Now, after about a year of silence, Newland is once again a free man, and he's already on the job . The enduring activist published an op/ed piece in the Rapid City Journal a few days ago that discusses his legal plight in relation to the drug war, and it pulls no punches.
As for every politician who endorses prohibition, every judge who sentences someone for possession, every cop who arrests someone for possession; they all are awash in the blood of the 23,000 Mexicans who have been killed in the civil war over drug turf in Mexico during the past three years, and in the less visible detritus of the lives they have shattered senselessly.
Amid this carnage, there can not be found a shred of benefit, unless you count (I don't) employment for prison guards, cops, state's attorneys, judges, probation officers, and urine testers. We'd be better off if most of these people were forced into productive jobs.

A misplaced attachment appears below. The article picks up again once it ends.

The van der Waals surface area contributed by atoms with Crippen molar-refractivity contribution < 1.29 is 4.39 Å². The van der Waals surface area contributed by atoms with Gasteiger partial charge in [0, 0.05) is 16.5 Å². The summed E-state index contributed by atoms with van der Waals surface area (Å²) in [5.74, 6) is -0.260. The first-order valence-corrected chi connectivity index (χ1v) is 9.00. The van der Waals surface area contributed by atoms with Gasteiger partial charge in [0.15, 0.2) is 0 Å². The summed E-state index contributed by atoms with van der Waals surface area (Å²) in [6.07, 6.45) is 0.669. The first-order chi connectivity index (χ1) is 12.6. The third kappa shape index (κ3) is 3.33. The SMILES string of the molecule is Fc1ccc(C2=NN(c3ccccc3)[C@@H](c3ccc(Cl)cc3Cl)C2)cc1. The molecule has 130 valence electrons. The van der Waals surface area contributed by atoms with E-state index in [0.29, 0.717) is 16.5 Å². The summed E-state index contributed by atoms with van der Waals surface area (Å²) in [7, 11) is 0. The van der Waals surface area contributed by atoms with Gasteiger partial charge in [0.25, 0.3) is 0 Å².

Bring Medical Marijuana to South Dakota
When we stand for personal rights, sometimes it means breaking the law, and we have to be prepared to endure the consequences if we are convicted for doing so. But we cannot let such hardship hinder our cause. Like Newland, we must manipulate these experiences to fuel our cause.
SSDP's chapters in South Dakota are hard at work to help pass Measure 13 in South Dakota this November.